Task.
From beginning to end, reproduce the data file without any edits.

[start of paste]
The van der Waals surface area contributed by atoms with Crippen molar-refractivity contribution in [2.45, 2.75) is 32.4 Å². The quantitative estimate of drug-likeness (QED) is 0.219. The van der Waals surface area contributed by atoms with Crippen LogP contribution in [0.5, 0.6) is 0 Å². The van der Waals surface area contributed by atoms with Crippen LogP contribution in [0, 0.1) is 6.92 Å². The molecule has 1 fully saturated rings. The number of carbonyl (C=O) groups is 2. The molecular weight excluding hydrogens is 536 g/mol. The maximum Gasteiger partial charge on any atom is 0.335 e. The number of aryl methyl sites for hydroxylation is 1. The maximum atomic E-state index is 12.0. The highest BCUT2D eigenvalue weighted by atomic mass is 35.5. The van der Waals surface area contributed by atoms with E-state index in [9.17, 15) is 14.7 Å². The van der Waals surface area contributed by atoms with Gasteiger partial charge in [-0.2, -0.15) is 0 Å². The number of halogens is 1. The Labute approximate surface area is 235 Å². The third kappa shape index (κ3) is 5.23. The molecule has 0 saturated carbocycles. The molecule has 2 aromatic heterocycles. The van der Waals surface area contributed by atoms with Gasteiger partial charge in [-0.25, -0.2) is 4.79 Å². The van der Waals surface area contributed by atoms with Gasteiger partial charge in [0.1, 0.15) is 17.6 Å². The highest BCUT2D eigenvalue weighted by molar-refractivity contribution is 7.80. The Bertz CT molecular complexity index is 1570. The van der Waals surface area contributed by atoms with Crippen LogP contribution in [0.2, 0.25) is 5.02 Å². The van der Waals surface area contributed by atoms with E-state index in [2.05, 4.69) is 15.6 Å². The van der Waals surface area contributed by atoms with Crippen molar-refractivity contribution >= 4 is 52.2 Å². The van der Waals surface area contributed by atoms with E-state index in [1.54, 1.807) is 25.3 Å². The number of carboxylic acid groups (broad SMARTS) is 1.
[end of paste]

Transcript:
The van der Waals surface area contributed by atoms with Crippen molar-refractivity contribution in [2.45, 2.75) is 32.4 Å². The quantitative estimate of drug-likeness (QED) is 0.219. The van der Waals surface area contributed by atoms with Crippen LogP contribution in [0.5, 0.6) is 0 Å². The van der Waals surface area contributed by atoms with Crippen LogP contribution in [0, 0.1) is 6.92 Å². The molecule has 1 fully saturated rings. The number of carbonyl (C=O) groups is 2. The molecular weight excluding hydrogens is 536 g/mol. The maximum Gasteiger partial charge on any atom is 0.335 e. The number of aryl methyl sites for hydroxylation is 1. The maximum atomic E-state index is 12.0. The highest BCUT2D eigenvalue weighted by atomic mass is 35.5. The van der Waals surface area contributed by atoms with E-state index in [9.17, 15) is 14.7 Å². The van der Waals surface area contributed by atoms with Gasteiger partial charge in [-0.2, -0.15) is 0 Å². The number of halogens is 1. The Labute approximate surface area is 235 Å². The third kappa shape index (κ3) is 5.23. The molecule has 0 saturated carbocycles. The molecule has 2 aromatic heterocycles. The van der Waals surface area contributed by atoms with Gasteiger partial charge in [-0.25, -0.2) is 4.79 Å². The van der Waals surface area contributed by atoms with Gasteiger partial charge in [0.1, 0.15) is 17.6 Å². The highest BCUT2D eigenvalue weighted by molar-refractivity contribution is 7.80. The Bertz CT molecular complexity index is 1570. The van der Waals surface area contributed by atoms with Crippen LogP contribution in [0.2, 0.25) is 5.02 Å². The van der Waals surface area contributed by atoms with E-state index in [2.05, 4.69) is 15.6 Å². The van der Waals surface area contributed by atoms with Crippen molar-refractivity contribution >= 4 is 52.2 Å². The van der Waals surface area contributed by atoms with E-state index in [1.54, 1.807) is 25.3 Å². The number of carboxylic acid groups (broad SMARTS) is 1.